I would find it very difficidt to do that, honestly. 

Mr. Tavenner. During the period of your employment with the 
National Labor Relations Board, were you aware of the existence of 
an organized group of the Communist Party, composed principally of 
employees of the National Labor Relations Board? 

(Witness confers with counsel.) 

Mr. Shields. As to that question, I feel I should avail myself of 
my privilege under the fifth amendment, and refrain from answering 
a question which might conceivably result in self-incrimination. 

Mr. Tavenner. In light of your answer, I deshe to ask you this: 
Did the timing of yom- resignation have anything to do with the fill- 
ing out of requhed forms which had been submitted to you by your 
employer in connection with the loyalty program? 

(Witness confers with counsel.) 

Mr. Shields. I endeavored to answer your question as to the 
reasons for my resignation, and if your inquhy seeks to go be^^ond 
that answer I should again like to avail myself of my privilege under 
the fifth amendment. 



3098 COMMUNIST INFILTRATION OF GOVERNMENT 

Mr. Tavenner. Do you refuse to answer that question on the 
grounds of the fifth amendment? 

Mr, Shields. I do. 

Mr. Tavenner. Are you now a member of the Communist Party? 

Mr. Shields. I again assert my privilege, sir. 

Mr. Willis. On the same grounds? 

Mr. Shields. On the same grounds — as stated in the fifth 
amendment. 

(Witness confers with counseL) 

Mr. Tavenner. I have no further questions. 

Mr. Scherer. Were you ever a member of the Communist Party? 

Mr. Shields. Again I must assert the same privilege, sir. 

Mr. Scherer. You said you went into business for yourself after 
3'our resignation from the National Labor Relations Board. 

Mr. Shields. That is true. 

Mr. Scherer. And then, as I recall it, 3'ou became affiliated with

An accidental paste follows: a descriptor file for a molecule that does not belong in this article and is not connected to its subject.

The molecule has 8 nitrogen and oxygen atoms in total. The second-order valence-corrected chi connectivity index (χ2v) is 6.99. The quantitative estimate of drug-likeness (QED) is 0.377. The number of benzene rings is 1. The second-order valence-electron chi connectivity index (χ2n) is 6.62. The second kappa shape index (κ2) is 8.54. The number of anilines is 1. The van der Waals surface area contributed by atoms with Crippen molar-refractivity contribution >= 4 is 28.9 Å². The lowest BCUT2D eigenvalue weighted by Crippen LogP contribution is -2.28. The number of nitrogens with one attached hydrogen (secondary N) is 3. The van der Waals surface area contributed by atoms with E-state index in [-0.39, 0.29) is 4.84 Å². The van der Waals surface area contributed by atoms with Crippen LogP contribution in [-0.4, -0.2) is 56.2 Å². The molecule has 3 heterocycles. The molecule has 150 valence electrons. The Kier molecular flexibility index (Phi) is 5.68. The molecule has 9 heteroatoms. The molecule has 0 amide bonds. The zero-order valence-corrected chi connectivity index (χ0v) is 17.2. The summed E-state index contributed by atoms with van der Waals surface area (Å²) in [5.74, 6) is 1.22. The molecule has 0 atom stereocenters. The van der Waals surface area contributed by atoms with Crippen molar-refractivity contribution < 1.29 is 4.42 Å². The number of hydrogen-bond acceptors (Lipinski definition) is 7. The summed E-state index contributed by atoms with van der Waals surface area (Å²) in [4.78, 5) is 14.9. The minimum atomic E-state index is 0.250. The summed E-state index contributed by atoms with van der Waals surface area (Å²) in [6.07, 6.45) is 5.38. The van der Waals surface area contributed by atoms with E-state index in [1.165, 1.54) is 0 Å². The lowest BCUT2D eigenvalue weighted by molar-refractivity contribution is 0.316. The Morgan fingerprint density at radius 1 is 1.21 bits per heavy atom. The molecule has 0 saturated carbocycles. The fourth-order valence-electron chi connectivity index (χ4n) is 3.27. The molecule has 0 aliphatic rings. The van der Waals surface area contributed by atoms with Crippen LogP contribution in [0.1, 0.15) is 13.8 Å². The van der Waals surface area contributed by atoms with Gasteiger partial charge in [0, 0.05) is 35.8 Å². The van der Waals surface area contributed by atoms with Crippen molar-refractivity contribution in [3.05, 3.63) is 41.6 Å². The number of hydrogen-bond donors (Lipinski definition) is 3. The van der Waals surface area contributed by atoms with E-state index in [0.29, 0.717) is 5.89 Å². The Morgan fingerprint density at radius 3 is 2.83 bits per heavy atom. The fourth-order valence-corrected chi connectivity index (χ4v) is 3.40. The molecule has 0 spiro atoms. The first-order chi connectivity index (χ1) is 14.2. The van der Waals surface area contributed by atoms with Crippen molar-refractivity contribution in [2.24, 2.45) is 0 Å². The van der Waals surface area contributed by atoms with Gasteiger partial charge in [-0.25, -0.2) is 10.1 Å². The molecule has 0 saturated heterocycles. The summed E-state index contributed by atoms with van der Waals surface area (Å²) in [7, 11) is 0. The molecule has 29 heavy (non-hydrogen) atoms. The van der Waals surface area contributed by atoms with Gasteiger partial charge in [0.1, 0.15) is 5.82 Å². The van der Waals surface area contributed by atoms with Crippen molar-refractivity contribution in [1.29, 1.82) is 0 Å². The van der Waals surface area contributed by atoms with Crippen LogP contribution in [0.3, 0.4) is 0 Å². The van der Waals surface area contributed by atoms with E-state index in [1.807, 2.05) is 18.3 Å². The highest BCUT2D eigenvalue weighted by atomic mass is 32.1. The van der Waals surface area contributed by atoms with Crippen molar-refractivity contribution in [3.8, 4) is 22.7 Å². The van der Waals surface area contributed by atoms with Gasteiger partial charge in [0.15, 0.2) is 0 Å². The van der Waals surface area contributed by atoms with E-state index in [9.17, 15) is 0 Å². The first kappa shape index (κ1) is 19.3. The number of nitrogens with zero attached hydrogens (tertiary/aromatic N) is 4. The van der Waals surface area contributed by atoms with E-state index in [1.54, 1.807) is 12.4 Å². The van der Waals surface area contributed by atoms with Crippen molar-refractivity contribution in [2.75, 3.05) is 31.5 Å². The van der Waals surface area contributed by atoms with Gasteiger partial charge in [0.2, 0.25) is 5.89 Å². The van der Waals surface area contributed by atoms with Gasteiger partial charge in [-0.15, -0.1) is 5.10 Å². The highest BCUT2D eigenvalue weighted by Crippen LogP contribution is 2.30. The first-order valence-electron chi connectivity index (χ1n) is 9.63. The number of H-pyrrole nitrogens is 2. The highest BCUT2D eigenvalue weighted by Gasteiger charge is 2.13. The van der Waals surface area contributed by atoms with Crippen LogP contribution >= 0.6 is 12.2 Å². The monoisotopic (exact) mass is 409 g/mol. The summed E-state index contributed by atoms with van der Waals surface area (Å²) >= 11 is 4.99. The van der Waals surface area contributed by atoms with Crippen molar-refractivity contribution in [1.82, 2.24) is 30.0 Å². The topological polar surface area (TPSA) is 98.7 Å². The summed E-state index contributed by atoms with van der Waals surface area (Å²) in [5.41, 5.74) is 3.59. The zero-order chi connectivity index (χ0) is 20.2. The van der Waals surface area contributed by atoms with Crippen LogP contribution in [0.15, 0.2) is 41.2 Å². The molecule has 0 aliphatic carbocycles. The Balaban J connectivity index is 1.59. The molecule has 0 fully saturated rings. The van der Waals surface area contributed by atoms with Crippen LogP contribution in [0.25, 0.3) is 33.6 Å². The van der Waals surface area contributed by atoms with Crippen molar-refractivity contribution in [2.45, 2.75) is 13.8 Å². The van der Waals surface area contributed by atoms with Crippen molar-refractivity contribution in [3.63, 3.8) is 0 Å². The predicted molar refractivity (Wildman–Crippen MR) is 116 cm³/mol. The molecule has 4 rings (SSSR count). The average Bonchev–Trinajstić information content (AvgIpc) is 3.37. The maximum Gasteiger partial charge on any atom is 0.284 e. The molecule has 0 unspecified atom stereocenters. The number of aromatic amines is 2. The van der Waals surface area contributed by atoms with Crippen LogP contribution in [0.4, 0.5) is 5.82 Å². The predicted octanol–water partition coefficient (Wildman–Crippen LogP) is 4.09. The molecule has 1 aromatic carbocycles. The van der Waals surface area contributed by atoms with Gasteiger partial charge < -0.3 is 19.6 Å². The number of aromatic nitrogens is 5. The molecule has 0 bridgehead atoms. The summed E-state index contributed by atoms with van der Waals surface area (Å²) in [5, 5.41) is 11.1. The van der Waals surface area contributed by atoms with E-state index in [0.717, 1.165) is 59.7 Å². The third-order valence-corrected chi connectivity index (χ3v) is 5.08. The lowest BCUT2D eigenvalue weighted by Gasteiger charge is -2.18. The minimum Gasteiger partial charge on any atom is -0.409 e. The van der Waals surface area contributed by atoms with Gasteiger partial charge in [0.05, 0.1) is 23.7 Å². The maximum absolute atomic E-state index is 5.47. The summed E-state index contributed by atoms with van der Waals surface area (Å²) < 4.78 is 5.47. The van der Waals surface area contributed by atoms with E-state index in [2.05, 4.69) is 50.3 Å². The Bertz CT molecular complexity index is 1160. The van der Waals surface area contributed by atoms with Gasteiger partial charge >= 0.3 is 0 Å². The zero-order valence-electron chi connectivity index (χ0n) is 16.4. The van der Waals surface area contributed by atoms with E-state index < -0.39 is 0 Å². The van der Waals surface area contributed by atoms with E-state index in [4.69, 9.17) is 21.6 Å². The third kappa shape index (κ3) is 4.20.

the UE? 

Mr. Shields. Eventually. 

Mr. Scherer. How long was that after the severance of your 
relations with the National Labor Relations Board? 

Mr. Shields. I would like to give just a little detail in that, sir, if 
I may. I resigned effective— I think I submitted my resignation as 
indicated in the date there as August • 

Mr. Scherer. August 21, 1947. 

Mr. Shields. And I ceased my active work within a week or two 
thereafter. I think I retained status as a paid employee under the 
financial arrangements that the Board had for retiring employees, so 
when whatever money I had accumulated had run out, which was 
some time thereafter, I then w^ent to work January 1, or 2, immediately 
after the New Year's holiday in 1950. 

Mr. Scherer. In 1950? 

Mr. Shields. Right. 

Mr. Scherer. In your letter of August 21, 1947, to Mr. Paul M. 
Herzog, in which you submitted your resignation, you gave as your 
reason the "passage of the Taft-Hartley Act." That is right, isn't it? 

Mr. Shields. That is in the letter; yes, sh. 

Mr. Scherer. Was that your real reason for resigning? 

Air. Shields. I have endeavored to answer that question accurately, 
sir. I submitted the letter as my full answer on the question as to 
why I resigned. 

Mr. Scherer. I am asking you now, w^as that your real reason for 
resigning, as stated in the letter? 

Mr. Shields. That was my reason; yes. 

Mr. Scherer. Were there any other reasons? 

Mr. Shields. I must again invoke my privilege, as questioning the 
accuracy of my first statement. 

Mr. Scherer. You say in this letter: 

Passage of the Taft-Hartley Act, however, raised the serious question as to 
whether it could be possible conscientiously to continue as an agent of the Board 
responsible for its administration and enforcement. The provisions of the new 
law appeared to me eflfectively to nullify the basic purposes of the Wagner Act 
and to impose impossible restrictions on the rights of employees freely to choose 
representatives and to bargain collectively through those chosen representatives. 
I hesitated, however, to tai<e this step as long as a possibiHty remained that cer- 
tain provisions of the Taft-Hartley Act might be interpreted and administered 
liberally and in a fashion least calculated to destroy organized labor. 



COMMUNIST INFILTRATION OF GOVERNMENT 3099